Hello Internet! My name is Emma and I am a new member of the Community Crew this year, writing for CTSI (Centre for Teaching Support and Innovation). I am going into my fourth year (eek!) double majoring in Ethics, Society, and Law and Literature and Critical Theory, minoring in Philosophy, and flirting with various French courses on the side. I like dogs, Oxford commas, and wearing hats.
It’s nice to meet you all! At least, cyber-meet you. I guess I haven’t really met you at all yet, have I? At this point, I’m pushing buttons on a little silver box and hoping that someone might receive and decode the message on the other end. Maybe you will, maybe you won’t. I mean, who are “you” anyway?
We seem to have a Schrödinger’s reader dilemma on our hands, assuming there is a “we” at all…
That got really uncomfortable really quickly, didn’t it? Bear with me; the point is that introductions are AWKWARD. Having established this, it’s time to take it up a level. This time, we’re tackling the ultimate awkward introduction. Never fear! Now that we’re so well acquainted, you can count on me to hold your hand throughout.
Brace yourself, for you are now on your way to… OFFICE HOURS! (Duh duh duhhhhh!)
(The following pep talk is most effective accompanied by Survivor’s 1982 pump-up anthem, “Eye of the Tiger”)
This is it. Today is the day that you forge a relationship with your academic superior. You want to learn from her, make a new connection on LinkedIn, and give yourself a better shot at that coveted A. You only have a two-hour window so you had better get going!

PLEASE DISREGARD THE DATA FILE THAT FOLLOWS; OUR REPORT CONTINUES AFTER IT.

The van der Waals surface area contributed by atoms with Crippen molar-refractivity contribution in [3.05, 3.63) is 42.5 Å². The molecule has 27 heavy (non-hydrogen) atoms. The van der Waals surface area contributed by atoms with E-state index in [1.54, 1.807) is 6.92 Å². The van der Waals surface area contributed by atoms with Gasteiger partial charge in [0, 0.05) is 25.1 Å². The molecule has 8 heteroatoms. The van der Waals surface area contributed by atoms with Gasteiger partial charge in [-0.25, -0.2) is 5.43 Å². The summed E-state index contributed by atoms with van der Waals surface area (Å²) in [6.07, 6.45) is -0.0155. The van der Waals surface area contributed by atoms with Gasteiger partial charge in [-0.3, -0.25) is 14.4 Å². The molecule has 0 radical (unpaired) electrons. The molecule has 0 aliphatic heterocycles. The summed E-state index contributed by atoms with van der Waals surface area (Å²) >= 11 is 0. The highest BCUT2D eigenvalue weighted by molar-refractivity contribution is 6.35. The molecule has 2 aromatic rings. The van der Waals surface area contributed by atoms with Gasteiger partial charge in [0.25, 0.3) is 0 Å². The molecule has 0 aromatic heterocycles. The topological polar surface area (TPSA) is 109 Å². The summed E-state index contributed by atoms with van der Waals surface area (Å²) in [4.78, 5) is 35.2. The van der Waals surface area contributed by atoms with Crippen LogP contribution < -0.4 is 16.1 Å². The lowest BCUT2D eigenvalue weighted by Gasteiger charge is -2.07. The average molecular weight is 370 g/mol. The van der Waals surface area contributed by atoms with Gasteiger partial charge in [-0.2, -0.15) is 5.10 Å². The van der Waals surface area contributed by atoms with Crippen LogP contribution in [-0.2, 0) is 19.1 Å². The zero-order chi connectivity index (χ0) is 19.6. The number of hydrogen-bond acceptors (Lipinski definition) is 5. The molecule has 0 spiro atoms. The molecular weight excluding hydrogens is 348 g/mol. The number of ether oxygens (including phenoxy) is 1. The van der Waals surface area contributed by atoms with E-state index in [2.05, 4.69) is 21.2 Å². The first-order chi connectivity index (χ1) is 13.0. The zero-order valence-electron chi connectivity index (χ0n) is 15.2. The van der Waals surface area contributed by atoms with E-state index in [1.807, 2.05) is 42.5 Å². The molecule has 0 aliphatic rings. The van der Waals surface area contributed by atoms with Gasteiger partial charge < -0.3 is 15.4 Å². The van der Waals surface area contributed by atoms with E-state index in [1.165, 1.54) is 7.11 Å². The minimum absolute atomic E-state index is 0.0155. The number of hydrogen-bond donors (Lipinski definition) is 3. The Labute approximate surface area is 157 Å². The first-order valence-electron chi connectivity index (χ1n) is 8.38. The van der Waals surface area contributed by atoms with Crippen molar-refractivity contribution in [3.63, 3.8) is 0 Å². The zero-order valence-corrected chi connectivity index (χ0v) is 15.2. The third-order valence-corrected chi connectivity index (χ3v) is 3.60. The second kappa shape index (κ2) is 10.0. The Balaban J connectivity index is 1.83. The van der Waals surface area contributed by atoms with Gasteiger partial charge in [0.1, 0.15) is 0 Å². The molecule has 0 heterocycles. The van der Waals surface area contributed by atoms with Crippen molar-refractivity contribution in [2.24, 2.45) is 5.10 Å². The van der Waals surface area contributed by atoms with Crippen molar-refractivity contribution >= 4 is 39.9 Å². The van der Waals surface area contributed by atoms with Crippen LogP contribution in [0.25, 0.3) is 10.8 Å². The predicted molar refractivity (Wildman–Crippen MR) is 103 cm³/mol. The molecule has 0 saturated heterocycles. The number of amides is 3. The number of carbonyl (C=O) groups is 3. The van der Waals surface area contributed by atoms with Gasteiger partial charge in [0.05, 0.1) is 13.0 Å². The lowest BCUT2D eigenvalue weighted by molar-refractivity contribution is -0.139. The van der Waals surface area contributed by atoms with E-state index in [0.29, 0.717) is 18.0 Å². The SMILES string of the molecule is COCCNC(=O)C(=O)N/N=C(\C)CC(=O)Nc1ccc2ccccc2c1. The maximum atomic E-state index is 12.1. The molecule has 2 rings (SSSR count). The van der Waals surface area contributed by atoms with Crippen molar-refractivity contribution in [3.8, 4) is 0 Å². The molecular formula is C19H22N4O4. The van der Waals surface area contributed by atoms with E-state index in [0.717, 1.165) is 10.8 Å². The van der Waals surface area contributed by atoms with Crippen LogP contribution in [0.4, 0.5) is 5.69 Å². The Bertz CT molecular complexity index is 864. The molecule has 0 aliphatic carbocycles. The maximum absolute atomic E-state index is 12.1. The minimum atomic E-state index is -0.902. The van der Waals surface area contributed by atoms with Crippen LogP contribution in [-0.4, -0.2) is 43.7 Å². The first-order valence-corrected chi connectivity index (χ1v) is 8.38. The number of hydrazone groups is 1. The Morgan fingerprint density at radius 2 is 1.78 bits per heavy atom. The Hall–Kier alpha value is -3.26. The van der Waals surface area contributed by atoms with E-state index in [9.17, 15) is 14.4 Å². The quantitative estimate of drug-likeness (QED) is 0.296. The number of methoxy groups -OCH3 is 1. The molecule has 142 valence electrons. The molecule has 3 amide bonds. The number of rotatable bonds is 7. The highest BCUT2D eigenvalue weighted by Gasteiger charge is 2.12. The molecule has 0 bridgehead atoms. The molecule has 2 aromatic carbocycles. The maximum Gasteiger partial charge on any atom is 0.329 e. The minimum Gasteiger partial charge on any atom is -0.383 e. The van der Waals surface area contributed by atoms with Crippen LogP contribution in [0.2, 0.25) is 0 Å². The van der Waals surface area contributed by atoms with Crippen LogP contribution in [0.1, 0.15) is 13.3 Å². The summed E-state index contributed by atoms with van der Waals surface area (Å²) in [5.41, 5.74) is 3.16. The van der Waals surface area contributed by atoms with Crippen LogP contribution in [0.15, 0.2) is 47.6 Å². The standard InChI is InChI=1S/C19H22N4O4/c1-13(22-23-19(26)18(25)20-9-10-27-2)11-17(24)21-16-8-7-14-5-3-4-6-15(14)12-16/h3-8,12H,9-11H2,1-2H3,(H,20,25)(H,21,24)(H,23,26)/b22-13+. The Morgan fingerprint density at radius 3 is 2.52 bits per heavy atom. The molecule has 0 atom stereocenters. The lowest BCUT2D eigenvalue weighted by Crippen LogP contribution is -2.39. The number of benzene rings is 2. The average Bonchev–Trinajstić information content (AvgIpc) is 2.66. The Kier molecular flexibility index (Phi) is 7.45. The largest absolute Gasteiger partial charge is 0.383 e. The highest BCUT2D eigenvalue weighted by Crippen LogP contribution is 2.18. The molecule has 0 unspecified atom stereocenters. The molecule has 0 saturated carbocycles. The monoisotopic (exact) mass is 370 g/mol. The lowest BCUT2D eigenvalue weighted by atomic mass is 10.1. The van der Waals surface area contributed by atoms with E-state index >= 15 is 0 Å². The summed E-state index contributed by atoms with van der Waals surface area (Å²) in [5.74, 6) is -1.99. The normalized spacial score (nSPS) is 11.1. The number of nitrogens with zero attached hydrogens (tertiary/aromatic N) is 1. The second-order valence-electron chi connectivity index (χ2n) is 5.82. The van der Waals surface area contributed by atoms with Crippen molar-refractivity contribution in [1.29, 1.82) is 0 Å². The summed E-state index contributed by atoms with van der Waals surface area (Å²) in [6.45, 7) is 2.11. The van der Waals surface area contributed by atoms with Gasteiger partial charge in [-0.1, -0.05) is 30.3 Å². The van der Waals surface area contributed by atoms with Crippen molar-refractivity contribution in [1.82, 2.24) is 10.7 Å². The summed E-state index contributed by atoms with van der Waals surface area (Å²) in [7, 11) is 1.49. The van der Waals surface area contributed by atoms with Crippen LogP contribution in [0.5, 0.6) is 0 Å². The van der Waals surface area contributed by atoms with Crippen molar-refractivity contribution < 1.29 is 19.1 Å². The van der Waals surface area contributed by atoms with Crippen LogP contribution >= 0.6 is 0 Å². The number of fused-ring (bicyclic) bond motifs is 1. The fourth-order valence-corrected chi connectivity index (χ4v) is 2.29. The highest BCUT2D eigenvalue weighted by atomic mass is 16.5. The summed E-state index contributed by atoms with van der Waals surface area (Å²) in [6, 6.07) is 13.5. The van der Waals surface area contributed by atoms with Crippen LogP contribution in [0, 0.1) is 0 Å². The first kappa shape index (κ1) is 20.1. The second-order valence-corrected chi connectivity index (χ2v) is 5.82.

You dress for success and grab your things; don’t forget to pack any course readings, syllabi, or other course materials you might like to discuss. You’re feeling confident as you head outside. With each step, though, the doubts start creeping in.
You consider taking cover under that rock you just passed. I know what you’re thinking: What if I freeze up? What if I can’t think of anything intelligent to say? What if I waste the professor’s time?
Don’t worry! You trained for this. You did your readings, you went to lecture, maybe you even researched your professor’s areas of study or read some of her work. You have questions to ask and you have insights to share.
Even if you say something that isn’t quite on the mark, don’t sweat it; mistakes only facilitate intellectual dialogue. Your professor isn’t some fairy-tale troll who pushes people off the bridge when they get the wrong answer.
Professors are people, just like us; I know this because I saw one at the grocery store one time. We have to remember that they were undergrads once, too. They don’t encourage you to come to office hours because it’s some kind of trap. They want you to come because they want to help you. It’s all part of this grand academic tradition that we all belong to as members of the UofT community.
Besides, it would be super boring and disheartening to sit alone in an office for two hours, waiting on people who might not show up. Just look at this heartbreaking PSA video about empty office hours from CTSI.
I know that squirrel just gave you a menacing look (shudder) but shake it off and keep moving. Your professor, an expert in things that you signed up to study, is waiting. You have the opportunity to engage with her and pick her brains! Who knows? If you go introduce yourself, you might even get a chin wave on your way into the lecture hall next week. It all seems too good to pass up!
You’re so close now. Take a deep breath, climb those steps, march up to that door, and start with “Hi my name is…” Trust me, you’ll be glad you did. Afterwards, reward yourself with a cupcake or some other treat because by golly you earned it!
I hope you find this pep talk helpful. If I see someone walking purposefully across campus with “Eye of the Tiger” rattling out of their headphones, I’ll know that someone read it and put it to use. To that someone I say, nice to meet you! Maybe introductions aren’t that awkward after all, huh?